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Russia : A 1,000 Year Chronicle of the Wild East
by Martin Sixsmith


Overview - Combining in-depth research with his personal experiences as the BBC Moscow correspondent for almost twenty years, Sixsmith tells Russia's full and fascinating story, from its foundation in the last years of the tenth century to the first years of the twenty-first, skillfully tracing the conundrums of modern Russia to their roots in its troubled past.  Read more...

 
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More About Russia by Martin Sixsmith
 
 
 
Overview
Combining in-depth research with his personal experiences as the BBC Moscow correspondent for almost twenty years, Sixsmith tells Russia's full and fascinating story, from its foundation in the last years of the tenth century to the first years of the twenty-first, skillfully tracing the conundrums of modern Russia to their roots in its troubled past.

 
Details
  • ISBN-13: 9781590207239
  • ISBN-10: 1590207238
  • Publisher: Overlook Press
  • Publish Date: March 2012
  • Page Count: 611
  • Reading Level: Ages 18-UP
  • Dimensions: 9.1 x 6.1 x 1.9 inches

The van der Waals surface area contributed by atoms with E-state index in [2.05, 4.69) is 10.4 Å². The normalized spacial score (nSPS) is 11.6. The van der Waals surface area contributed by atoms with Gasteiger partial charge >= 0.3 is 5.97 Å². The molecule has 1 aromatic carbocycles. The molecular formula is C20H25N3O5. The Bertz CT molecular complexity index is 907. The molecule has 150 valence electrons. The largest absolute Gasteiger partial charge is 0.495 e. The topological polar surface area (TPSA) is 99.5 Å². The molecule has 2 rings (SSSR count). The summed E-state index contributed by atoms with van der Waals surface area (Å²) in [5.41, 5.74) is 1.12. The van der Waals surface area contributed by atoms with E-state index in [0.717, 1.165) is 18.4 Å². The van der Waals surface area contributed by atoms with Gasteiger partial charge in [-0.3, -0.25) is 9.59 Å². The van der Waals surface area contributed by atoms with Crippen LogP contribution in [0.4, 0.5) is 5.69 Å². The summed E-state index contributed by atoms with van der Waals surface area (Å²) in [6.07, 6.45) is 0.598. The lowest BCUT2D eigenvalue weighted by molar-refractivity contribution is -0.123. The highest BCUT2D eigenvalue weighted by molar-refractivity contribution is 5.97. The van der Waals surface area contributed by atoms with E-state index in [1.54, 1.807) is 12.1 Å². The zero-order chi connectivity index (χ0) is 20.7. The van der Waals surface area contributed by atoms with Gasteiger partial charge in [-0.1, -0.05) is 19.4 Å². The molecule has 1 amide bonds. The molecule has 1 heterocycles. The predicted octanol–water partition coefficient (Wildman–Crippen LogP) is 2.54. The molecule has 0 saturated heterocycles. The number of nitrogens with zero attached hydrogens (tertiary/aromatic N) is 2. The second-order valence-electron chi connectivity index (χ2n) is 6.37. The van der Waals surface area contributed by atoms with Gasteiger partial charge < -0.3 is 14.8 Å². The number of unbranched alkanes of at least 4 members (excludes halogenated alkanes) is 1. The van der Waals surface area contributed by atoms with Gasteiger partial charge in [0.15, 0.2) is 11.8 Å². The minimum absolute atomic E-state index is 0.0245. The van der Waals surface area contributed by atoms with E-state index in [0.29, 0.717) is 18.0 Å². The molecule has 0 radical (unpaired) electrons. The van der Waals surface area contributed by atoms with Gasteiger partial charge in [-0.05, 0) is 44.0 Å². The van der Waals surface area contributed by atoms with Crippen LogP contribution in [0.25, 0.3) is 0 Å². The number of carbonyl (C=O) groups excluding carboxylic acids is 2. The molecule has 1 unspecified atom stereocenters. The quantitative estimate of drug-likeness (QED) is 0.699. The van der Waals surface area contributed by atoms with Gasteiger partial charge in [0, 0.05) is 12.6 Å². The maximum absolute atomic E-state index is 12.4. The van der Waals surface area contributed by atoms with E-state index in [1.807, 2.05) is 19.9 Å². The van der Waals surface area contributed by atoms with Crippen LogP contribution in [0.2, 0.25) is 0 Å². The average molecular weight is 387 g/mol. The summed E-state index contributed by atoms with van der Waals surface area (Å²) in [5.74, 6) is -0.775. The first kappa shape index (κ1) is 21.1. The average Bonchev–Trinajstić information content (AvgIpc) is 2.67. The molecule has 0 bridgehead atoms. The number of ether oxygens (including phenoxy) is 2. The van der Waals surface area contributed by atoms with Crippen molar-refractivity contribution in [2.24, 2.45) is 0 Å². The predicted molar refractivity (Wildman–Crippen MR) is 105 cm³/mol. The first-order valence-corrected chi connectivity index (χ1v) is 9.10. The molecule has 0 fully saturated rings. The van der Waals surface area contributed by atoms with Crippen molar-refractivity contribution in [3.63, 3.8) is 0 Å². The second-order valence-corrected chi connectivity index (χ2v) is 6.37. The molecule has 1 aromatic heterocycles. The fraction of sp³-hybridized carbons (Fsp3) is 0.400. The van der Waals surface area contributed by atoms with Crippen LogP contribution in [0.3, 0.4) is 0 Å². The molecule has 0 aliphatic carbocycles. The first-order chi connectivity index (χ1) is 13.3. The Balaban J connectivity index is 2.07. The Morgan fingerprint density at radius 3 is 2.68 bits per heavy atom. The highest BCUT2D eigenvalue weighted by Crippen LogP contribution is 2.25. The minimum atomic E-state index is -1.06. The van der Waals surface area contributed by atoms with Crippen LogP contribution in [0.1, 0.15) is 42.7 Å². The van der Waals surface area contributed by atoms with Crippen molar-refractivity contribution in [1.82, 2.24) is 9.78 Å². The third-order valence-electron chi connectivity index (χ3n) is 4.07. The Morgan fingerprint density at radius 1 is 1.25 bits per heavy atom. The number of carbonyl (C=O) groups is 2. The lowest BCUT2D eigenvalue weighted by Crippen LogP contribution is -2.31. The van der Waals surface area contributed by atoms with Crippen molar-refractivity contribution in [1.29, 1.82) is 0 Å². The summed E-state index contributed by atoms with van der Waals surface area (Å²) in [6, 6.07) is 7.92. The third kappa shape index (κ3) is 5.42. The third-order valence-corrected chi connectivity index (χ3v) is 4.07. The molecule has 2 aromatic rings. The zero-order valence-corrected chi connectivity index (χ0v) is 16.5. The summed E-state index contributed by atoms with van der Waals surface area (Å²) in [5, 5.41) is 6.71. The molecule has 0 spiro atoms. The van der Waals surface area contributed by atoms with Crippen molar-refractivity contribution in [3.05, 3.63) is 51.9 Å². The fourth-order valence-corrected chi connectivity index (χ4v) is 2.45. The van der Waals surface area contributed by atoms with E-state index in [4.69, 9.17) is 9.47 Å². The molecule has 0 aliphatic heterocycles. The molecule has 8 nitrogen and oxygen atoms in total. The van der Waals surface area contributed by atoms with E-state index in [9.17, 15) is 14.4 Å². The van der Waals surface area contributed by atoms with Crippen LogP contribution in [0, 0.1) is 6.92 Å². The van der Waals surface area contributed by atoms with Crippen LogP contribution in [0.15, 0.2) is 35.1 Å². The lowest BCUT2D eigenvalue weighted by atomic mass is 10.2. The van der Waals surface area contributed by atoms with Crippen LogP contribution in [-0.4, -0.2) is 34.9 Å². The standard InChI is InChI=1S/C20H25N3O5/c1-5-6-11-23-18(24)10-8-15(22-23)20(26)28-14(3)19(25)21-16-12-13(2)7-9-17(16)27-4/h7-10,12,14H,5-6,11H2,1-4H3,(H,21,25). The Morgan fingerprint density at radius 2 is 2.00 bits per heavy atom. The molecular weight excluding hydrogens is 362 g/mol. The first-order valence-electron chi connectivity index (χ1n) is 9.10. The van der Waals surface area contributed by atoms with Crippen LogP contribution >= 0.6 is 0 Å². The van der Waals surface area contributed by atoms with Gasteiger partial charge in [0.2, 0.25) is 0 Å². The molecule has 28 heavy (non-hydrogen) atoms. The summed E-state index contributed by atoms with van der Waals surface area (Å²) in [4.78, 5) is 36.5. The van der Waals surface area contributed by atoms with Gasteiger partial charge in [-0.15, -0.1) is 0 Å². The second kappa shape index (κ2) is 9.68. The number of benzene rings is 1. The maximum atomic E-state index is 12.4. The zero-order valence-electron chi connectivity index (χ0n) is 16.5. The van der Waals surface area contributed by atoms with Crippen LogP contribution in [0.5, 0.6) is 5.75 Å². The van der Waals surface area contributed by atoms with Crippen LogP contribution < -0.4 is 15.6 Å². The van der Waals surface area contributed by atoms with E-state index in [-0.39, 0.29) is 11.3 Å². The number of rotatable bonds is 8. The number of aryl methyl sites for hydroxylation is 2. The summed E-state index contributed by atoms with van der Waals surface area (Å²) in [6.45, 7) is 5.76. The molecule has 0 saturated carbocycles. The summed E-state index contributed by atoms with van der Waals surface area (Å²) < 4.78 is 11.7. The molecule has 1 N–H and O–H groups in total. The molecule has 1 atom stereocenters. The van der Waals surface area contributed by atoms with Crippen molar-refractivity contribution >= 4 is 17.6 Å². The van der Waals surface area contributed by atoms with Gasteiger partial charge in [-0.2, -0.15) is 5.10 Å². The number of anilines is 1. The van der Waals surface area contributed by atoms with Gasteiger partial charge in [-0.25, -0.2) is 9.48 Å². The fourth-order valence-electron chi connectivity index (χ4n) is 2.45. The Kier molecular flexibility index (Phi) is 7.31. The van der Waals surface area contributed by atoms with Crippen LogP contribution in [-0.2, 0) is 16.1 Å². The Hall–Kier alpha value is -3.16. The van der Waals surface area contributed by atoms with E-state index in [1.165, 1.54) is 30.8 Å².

• Shipping Weight: 1.95 pounds


Related Categories

Books > History > Russia & the Former Soviet Union

 
Publishers Weekly Reviews

Publishers Weekly® Reviews

  • Reviewed in: Publishers Weekly, page .
  • Review Date: 2011-11-14
  • Reviewer: Staff

Twenty years after the U.S.S.R.’s collapse, Russia remains a world-class power, and former BBC Moscow correspondent Sixsmith (Putin’s Oil: The Yukos Affair and the Struggle for Russia) delivers a thoroughly satisfying history. He reaches the 20th century well before the text’s one-third point, but skillfully summarizes the semilegendary ninth century merging of Slav and Viking tribes to form the “Rus” people. Two centuries of Mongol rule after 1200 isolated the country from Renaissance cultural values, but recovery under the Romanov Tsars (1612–1917) produced the world’s largest empire, a rich culture, and a stubbornly autocratic government that persists despite a reforming czar (Peter the Great), the Enlightenment (Catherine the Great), and two revolutions (1917, 1991). Sixsmith interrupts his story to visit historical sites and speak to Russians about their past, a tactic that may stir readers to do the same. A lively, opinionated narrative. (Mar.)

 
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